SAS remains the most popular and powerful tool for data management and statistical analysis. While other tools, particularly Stata, have similar capabilities and are easier to learn, most SAS experts have seen little reason to switch to SAS as SAS is a huge program and can handle any type and size of data. Many of its capabilities are geared towards the corporate environment rather than academia. But it would be impossible to cover even the most useful features in a single article. This article will focus on the data step and basics. After reading this article, you should be able to begin writing SAS programs to prepare your data for analysis right away.
Linux SAS does have an interactive mode, but almost all Linux SAS users prefer to use batch mode. To run SAS in batch mode, you start by writing your program using your text editor. Once your program is written, you will give the command to run it in Linux. It will run quietly without displaying anything on the screen. However, when it has finished, you will find at least one and probably two new files. One is a log file, containing a record of what SAS did. This includes any error messages, so you should always look at the log after running a SAS program. If the program produced any output, it would be saved in a lst file. Both of these are text files and can be read using the same text editor you used to write the program. They can also be viewed immediately using the more command in Linux.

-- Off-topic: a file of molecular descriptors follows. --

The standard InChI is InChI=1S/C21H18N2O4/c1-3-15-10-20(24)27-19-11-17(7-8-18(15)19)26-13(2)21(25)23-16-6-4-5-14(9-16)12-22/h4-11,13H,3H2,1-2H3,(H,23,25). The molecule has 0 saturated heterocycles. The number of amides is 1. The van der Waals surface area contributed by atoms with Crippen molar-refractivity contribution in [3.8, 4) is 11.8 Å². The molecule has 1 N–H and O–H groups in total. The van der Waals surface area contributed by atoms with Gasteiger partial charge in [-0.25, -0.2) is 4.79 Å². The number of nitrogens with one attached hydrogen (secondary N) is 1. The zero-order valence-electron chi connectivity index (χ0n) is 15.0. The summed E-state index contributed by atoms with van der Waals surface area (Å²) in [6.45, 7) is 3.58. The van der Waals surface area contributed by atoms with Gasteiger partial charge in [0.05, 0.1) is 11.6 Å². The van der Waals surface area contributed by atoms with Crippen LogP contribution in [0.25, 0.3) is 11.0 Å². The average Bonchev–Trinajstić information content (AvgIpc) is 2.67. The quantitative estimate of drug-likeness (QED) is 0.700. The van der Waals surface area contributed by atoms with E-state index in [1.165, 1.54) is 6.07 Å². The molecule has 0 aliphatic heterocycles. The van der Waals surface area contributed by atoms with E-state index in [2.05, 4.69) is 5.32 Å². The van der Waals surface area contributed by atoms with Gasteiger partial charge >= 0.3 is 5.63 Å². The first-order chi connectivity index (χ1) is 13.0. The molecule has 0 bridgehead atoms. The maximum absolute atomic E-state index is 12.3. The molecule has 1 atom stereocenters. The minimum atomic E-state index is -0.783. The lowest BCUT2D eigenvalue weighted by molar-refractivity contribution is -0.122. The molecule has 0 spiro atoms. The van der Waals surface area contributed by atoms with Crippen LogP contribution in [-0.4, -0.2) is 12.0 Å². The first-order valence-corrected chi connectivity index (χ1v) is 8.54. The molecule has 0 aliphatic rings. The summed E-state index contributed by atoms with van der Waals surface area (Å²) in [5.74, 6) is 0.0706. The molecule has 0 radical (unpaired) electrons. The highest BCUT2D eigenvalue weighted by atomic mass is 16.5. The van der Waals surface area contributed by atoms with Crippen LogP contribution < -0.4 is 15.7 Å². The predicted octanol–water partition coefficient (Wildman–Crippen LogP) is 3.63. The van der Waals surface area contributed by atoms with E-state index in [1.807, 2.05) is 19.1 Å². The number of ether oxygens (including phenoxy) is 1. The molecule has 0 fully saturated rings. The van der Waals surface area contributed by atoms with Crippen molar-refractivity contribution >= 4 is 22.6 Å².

Normally your program should have the extension .sas (e.g. program.sas), so it is easily recognized as a SAS program (including by SAS itself). SAS will give the log and list files the same name e.g. program.log and program.lst
SAS has its special format for data sets, which cannot be read by other programs. However, Stat/Transfer makes it easy to convert data sets from one format to another. Stat/Transfer is found on the Winstat servers and Linux and is very easy to use (see Using Stat/Transfer for more information). SAS saves data sets with the extension .sas7bdat